When these dogs know it’s time to work or do a job, they instinctively “fall into line”.  Malamutes are not easily “trainable” dogs outside their natural instinctive drive to pull, no matter what anyone tries to claim. They are very independent thinkers and so if you want a dog that you can train to do certain things easily, a Malamute might not be the best choice for you. However, if you devote lots of time, patience, and energy into training, then you might be able to be somewhat successful. Mals just have a mind of their own, and although they may know what you are telling them to do, they know they don’t “have” to do anything, and therefore can be a bit stubborn and difficult to train for some people. We just feel that our dogs are well-behaved enough for us, and their free spirit is what we admire and love about them in the first place.

It is very important to us that folks truly recognize and understand that our dogs are not bred just to make money off pups, this is not a “business” for us, it’s a lifestyle, and our dogs are not “kennel” dogs. We are a family who fully appreciates the breed, wants to see it flourish and maintain it’s purity, legacy, as well as see healthy and happy pups go to folks who have the same love, admiration and respect for these magnificent animals as we do. We have a small pack, but it’s growing quickly, and we have future goals to move further out to provide even a larger area for our dogs to live, play, and thrive, as well as hopefully be able to provide a safe haven for Malamutes that have had a bad deck of cards dealt to them…yes, we want to be of service to Malamutes who need re-homing and/or rescue.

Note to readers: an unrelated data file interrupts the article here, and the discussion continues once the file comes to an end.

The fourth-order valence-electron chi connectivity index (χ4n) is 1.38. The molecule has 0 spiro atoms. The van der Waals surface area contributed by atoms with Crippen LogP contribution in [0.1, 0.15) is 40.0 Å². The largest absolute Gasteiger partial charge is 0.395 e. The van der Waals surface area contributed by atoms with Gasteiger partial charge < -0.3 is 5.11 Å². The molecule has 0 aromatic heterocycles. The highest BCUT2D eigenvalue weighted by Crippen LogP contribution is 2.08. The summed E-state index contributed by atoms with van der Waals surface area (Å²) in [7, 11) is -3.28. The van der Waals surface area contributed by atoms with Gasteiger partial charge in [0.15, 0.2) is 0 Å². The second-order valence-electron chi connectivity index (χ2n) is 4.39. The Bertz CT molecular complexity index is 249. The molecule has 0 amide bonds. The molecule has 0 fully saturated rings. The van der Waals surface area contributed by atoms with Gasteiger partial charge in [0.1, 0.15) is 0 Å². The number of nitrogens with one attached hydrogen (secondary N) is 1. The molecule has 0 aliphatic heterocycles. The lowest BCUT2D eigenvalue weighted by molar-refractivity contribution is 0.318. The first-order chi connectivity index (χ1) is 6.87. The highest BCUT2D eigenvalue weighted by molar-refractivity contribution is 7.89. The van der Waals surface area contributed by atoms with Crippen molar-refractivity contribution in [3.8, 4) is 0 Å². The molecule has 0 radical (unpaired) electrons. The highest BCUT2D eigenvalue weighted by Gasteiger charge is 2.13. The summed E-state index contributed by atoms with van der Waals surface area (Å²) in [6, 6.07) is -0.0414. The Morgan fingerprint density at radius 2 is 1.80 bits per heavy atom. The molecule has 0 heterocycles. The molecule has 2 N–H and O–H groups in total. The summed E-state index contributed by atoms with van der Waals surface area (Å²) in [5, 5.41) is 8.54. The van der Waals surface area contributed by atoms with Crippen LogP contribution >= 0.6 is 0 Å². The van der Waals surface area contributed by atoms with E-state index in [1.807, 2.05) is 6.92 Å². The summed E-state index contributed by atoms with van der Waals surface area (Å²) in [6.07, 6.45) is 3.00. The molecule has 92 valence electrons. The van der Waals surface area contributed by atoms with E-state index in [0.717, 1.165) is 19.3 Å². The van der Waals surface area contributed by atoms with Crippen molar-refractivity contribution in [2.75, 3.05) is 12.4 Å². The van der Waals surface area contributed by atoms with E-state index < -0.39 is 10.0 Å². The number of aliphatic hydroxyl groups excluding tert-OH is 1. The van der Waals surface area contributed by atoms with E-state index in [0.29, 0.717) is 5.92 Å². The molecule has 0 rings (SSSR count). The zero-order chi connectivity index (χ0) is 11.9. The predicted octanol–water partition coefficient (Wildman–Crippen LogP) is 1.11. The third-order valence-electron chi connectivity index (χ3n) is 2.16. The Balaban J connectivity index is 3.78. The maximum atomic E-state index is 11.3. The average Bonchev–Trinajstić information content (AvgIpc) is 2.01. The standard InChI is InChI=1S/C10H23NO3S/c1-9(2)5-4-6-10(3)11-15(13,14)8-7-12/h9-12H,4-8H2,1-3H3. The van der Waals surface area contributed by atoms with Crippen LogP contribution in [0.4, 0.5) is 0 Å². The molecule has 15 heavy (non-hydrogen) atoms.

We do not believe in keeping our dogs, or any animals, inhumanely “locked up” or “tied” for long periods of time, or without proper attention. We are NOT “those” types of people and we will never willingly or knowingly allow our dogs,or their pups, to be treated in any manner that diminishes or challenges their rights as sentient beings.

Because of our strong love, commitment, and loyalty to our dogs and their best interest, they know they are deeply cared for, and as a result, are happy, healthy, confident and emotionally well-balanced.

All of our Malamutes that will/are producing offspring are registered with the AKC, we do not register litters, as we do not offer breeding rights. It is unnecessary to register a puppy when the pedigree is documented.

 

We also strictly adhere to all local laws regarding registration, zoning, and code enforcement related to the ownership of dogs.

 

We do not willingly support anything that promotes unethical breeding practices or “puppy mill” operations. Please see our “About Us” section for more information regarding our philosophy.

 

A Word on Genetics and “Certifications”…